The Movie Waffler Blu-Ray Review - THE WONDERFUL WORLDS OF RAY HARRYHAUSEN: VOLUME ONE (1955-60) | The Movie Waffler


The Wonderful Worlds of Ray Harryhausen: Volume One (1955-60) review
Three movies featuring the work of stop-motion legend Ray Harryhausen.

Review by Jason Abbey

The Wonderful Worlds of Ray Harryhausen: Volume One (1955-60)

Growing up as a child in the '70s and '80s meant there were only two movie options on TV on bank holidays - either turgid biblical epics or Sinbad movies, the latter films full of wonder and adventure with amazing creatures that moved spasmodically but packed with emotion and expression, something that most of the leading men in these movies conspicuously lacked. It was these films that sparked a lifelong interest in special effects and the art of make believe. So powerful is the Ray Harryhausen brand that it supersedes that of the director. Is there any other special effects wizard that could be compiled in box set form?

Following on from Powerhouse's nifty Sinbad box set, they have now compiled the first of a two-volume set. This contains three of his earlier works, when the Harryhausen brand was not fully established, so you get two sci-fi programmers and a slightly castrated version of Gulliver’s Travels for your money.

The Wonderful Worlds of Ray Harryhausen: Volume One (1955-60)

It Came from Beneath the Sea is arguably the lesser of the three films on offer. Full of clunky dialogue and stock footage, with barely a line of dialogue that doesn’t have the word atomic in it. The giant Octopus is the big draw here (in truth more of a Sextopus) but it is the bizarre psycho sexual dynamic of the three main actors that is of more interest to modern eyes.

When a Nuclear Submarine is attacked by a creature of unknown origin, the commander of the ship, Pete Matthews (Kenneth Tobey), seeks the help of a crack duo of marine biologists Lesley (Faith Domergue) and John (Donald Curtis). In between working out and tracking the creature, Pete spends the majority of his time hitting on Lesley, while at the same time seeking the approval of John to get it on. John's relationship with Lesley is a slightly uncertain one. Are they lovers? Colleagues? Mentor and student? That it comes across as a three way with a cuckolded John getting his rocks off while the more studly Commander gets it on in front of him, I am guessing, was not the intention of director Robert Gordon. Gordon was a jobbing actor and director and the flat staging and relatively slow pace make it a bit of a chore in places. Harryhausen's work is used sparingly but effectively.

The Wonderful Worlds of Ray Harryhausen: Volume One (1955-60)

20 Million Miles from Earth shows how far his craft had improved in two years. A manned mission from Venus (A place that is hard to breath in according to one astronaut!!!) crash lands in a Spain full of 'speaka the lingo' foreigners straight out of stock casting. A pure slice of '50s pulp science fiction, this at least has a director who has a history in the genre and also made one of the best of the Sinbad movies with Harryhausen. It may move all over the place - is it an alien plague movie, a sympathetic monster film a la King Kong or just an excuse for a rampaging monster to be taken down by an American military eager to show its might to any putative communist uprising?

The monster has that timeless Harryhausen quality, being both emotive and empathetic as well as expressive; looking at times like a pissed off Lorax just adds to its charms. A straight forward B picture then but one which for all of its militaristic posturing falls on the side of science and pacifism.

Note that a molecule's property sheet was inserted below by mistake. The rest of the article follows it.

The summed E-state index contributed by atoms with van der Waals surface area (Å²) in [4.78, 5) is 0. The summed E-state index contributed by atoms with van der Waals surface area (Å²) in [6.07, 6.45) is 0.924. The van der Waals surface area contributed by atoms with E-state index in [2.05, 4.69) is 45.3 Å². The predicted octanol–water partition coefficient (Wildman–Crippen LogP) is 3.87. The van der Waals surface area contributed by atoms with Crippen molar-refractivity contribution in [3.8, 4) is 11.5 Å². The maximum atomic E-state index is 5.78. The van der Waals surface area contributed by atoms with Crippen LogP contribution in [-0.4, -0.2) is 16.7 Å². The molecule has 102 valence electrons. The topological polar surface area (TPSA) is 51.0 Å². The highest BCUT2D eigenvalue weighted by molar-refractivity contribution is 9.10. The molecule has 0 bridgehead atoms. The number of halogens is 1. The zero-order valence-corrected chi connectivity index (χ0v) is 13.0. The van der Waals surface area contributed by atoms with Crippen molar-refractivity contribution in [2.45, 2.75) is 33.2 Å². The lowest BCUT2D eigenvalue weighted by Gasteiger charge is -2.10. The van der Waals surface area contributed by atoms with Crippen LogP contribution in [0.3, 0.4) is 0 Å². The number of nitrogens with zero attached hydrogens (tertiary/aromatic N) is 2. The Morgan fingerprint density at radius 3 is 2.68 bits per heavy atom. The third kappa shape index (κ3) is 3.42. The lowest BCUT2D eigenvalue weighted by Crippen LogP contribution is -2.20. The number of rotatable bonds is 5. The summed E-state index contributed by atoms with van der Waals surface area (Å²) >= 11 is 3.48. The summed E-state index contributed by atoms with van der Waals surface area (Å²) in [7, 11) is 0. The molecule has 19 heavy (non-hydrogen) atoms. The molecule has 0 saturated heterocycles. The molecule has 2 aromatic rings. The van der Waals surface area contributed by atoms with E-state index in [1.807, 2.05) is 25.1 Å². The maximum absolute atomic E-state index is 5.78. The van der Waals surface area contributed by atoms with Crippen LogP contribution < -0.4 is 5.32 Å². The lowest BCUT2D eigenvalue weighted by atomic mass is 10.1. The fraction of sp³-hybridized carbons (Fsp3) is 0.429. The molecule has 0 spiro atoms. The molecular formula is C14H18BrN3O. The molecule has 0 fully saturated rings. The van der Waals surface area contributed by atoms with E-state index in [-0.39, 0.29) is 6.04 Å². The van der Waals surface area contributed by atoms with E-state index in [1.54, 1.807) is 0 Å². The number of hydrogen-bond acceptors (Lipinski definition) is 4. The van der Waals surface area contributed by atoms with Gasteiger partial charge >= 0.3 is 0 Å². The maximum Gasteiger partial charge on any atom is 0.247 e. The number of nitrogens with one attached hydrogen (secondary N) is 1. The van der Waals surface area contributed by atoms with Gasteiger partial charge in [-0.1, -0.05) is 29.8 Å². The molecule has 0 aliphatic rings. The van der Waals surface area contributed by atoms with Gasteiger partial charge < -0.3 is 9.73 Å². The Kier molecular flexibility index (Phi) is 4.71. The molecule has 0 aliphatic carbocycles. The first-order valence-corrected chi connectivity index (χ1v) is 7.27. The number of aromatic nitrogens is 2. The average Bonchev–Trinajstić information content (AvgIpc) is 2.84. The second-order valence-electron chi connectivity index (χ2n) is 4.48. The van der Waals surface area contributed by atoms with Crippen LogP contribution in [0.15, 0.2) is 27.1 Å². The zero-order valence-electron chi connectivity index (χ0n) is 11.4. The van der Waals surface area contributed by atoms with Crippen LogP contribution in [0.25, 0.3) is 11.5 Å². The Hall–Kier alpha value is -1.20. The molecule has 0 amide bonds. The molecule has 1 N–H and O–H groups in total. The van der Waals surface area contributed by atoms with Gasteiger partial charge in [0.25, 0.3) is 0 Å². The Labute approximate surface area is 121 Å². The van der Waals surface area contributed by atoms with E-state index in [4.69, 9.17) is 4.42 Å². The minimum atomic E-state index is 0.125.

The Wonderful Worlds of Ray Harryhausen: Volume One (1955-60)

The 3 Worlds of Gulliver offers little in the way of spectacle for fans of stop motion, save for a crocodile and killer squirrel, and feels torn between a prestige adaptation of a classic satire and a children’s’ film (which in truth it works far better as). This is also possibly the first and only instance of film characters eager to return to the delights of Wapping. There is a nice line in absurdism, and it moves at a fair old clip but has a charisma vacuum where its leading man should be. Gulliver should be a quintessential English man of medicine, not a blandly chiselled American not even attempting to hide his accent. Luckily the Lilliputians and Brobdingnagians do most of the heavy lifting.

It has a sense of fun and whimsy, and if the gentle absurdism of the first half is the high point, the slightly turgid second half at least highlights the stop motion that fans want to see. Something of a square peg in this collection but worthy of reevaluating its somewhat tarnished reputation.


Spanking restorations of all three films as well as colourised versions of the two monster movies for the hard of thinking. The extras are an abundant feast and arguably a bigger draw than the films themselves. Both Sea and Earth have archival commentaries from the man himself, while Gulliver comes with an isolated Bernard Hermann score. Add to the mix interviews with filmmakers and devotees Joe Dante and Aardman Animation as well as special effects wizard Dennis Muren. Indicator don’t stint on the archival effort either with documentaries, interviews and featurettes, as well as still slideshows and poster art.

Also included is an 80-page booklet with new essays by Kim Newman, Dan Whitehead and Charlie Brigden. This is the definitive collection of Harryhausen's work and is essential for anyone who wants to relive their childhood. These may be minor entries in his oeuvre but no stinting has gone into making this the most comprehensive overview of his early work on Blu-ray. If Volume 2 keeps to this standard it will be something special indeed.

The Wonderful Worlds of Ray Harryhausen: Volume One (1955-60) is available on blu-ray now from Powerhouse Indicator.